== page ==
The test statistic follows chi-square distribution with $n-1$ degrees of freedom.

Step 3 Level of Significance

The significance level is $\alpha = 0.01$.

Step 4 Critical Value

As the alternative hypothesis is $\text{right-tailed}$, the critical value of $\chi^2$ for $\alpha=0.01$ level of significance and $n-1 = 10$ degrees of freedom $\text{ is }$ $\text{23.209}$ (from $\chi^2$ statistical table).

The rejection region (i.e. critical region) is $\chi^2 > 23.209$.

Step 5 Test Statistic

The test statistic under the null hypothesis is

$$ \begin{aligned} \chi^2& =\frac{(n-1)s^2}{\sigma^2_0}\\ &= \frac{(11-1)*(2.3)^2}{(2)^2}\\ &= 13.225 \end{aligned} $$

Step 6 Decision (Traditional approach)

The test statistic is $\chi^2 =13.225$ which falls $outside$ the critical region, we $\text{fail to reject}$ the null hypothesis.

OR

Step 6 Decision ($p$-value Approach)

This is a $\text{right-tailed}$ test, so the p-value is the area to the left of the test statistic ($\chi^2=13.225$) is p-value = $0.2114$.

The p-value is $0.2114$ which is $\text{greater than}$ the significance level of $\alpha = 0.01$, we $\text{fail to reject}$ the null hypothesis.

Example 3

A cigarette manufacturer wishes to test the claim that the variance of nicotine content of its cigarettes is 0.644. Nicotine content is measured in milligrams and is assumed normally distributed. A sample of 20 cigarettes has a standard deviation of 1.00 milligram. At $\alpha = 0.01$, is there enough evidence to reject the manufacturer's claim?

Solution

Given that the sample size $n = 20$ and sample standard deviation $s = 1$.

Step 1 Hypothesis Problem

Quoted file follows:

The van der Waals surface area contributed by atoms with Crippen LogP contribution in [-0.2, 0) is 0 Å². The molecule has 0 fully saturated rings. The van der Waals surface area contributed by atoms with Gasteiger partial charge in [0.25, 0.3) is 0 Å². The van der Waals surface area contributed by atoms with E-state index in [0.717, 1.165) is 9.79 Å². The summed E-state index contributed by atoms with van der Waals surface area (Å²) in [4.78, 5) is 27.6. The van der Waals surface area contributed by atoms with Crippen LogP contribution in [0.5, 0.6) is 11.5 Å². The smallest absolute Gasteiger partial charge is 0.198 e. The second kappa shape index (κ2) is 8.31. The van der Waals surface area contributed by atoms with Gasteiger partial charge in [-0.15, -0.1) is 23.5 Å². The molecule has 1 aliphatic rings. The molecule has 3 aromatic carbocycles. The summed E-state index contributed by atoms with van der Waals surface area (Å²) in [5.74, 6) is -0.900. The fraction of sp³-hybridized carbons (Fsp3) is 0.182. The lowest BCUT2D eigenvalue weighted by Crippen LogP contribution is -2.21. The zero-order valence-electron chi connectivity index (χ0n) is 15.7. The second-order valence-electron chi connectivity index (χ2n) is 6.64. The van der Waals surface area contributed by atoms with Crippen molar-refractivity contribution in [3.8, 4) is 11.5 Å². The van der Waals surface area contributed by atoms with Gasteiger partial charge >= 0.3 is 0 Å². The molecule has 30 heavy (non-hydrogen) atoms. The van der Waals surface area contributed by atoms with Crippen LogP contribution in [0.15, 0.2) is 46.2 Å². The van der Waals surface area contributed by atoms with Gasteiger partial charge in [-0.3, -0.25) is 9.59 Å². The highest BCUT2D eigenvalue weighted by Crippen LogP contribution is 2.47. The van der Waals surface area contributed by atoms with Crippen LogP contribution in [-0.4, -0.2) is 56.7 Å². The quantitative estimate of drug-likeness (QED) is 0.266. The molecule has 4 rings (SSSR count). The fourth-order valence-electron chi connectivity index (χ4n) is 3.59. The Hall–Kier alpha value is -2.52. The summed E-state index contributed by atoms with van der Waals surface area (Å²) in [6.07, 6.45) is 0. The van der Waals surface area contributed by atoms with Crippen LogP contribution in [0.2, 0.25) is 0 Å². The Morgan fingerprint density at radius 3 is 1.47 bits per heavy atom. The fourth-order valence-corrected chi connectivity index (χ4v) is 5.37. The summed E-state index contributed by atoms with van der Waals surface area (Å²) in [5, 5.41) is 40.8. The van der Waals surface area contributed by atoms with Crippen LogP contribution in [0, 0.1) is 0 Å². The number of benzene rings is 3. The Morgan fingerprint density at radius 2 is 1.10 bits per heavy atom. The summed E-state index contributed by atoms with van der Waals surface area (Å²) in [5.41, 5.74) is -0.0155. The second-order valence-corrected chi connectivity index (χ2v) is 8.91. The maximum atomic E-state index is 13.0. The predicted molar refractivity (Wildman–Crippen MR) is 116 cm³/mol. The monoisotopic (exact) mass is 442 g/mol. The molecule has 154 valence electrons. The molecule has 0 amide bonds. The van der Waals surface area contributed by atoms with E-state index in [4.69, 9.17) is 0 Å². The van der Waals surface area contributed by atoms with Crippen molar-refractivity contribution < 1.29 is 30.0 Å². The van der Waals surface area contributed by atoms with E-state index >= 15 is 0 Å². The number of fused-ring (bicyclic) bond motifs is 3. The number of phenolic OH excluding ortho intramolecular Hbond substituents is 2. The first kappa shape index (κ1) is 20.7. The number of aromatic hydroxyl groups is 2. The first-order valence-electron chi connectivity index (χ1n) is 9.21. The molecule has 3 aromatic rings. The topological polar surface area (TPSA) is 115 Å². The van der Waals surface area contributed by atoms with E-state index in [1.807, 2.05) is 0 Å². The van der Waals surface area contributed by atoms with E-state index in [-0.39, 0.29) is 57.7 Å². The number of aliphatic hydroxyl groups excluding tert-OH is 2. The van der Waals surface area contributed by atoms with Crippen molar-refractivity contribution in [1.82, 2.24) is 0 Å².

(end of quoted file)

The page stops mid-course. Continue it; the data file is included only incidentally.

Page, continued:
The hypothesis testing problem is $H_0 : \sigma^2 = 0.644$ against $H_1 : \sigma^2 \neq 0.644$ ($\text{two-tailed}$)

Step 2 Test Statistic

The test statistic for testing above hypothesis testing problem is

$$ \chi^2 =\frac{(n-1)s^2}{\sigma^2} $$ The test statistic follows chi-square distribution with $n-1$ degrees of freedom.

Step 3 Level of Significance

The significance level is $\alpha = 0.01$.

Step 4 Critical Value

As the alternative hypothesis is $\text{two-tailed}$, the critical values of $\chi^2$ for $\alpha=0.01$ level of significance and $n-1 = 19$ degrees of freedom $\text{ are }$ $\text{6.844 and 38.582}$ (from $\chi^2$ statistical table).

The rejection region (i.e. critical region) is $\chi^2 < 6.844$ or $\chi^2 > 38.582$.

Step 5 Test Statistic

The test statistic under the null hypothesis is

$$ \begin{aligned} \chi^2 &=\frac{(n-1)s^2}{\sigma^2_0}\\ &= \frac{(20-1)*(1)^2}{(0.8024961)^2}\\ &= 29.503 \end{aligned} $$

Step 6 Decision (Traditional approach)

The test statistic is $\chi^2 =29.503$ which falls $outside$ the critical region, we $\text{fail to reject}$ the null hypothesis.

OR

Step 6 Decision ($p$-value Approach)

This is a $\text{two-tailed}$ test, so the p-value is the area to the left of the test statistic ($\chi^2=29.503$) is p-value = $0.0585$.

The p-value is $0.0585$ which is $\text{greater than}$ the significance level of $\alpha = 0.01$, we $\text{fail to reject}$ the null hypothesis.

Related Resources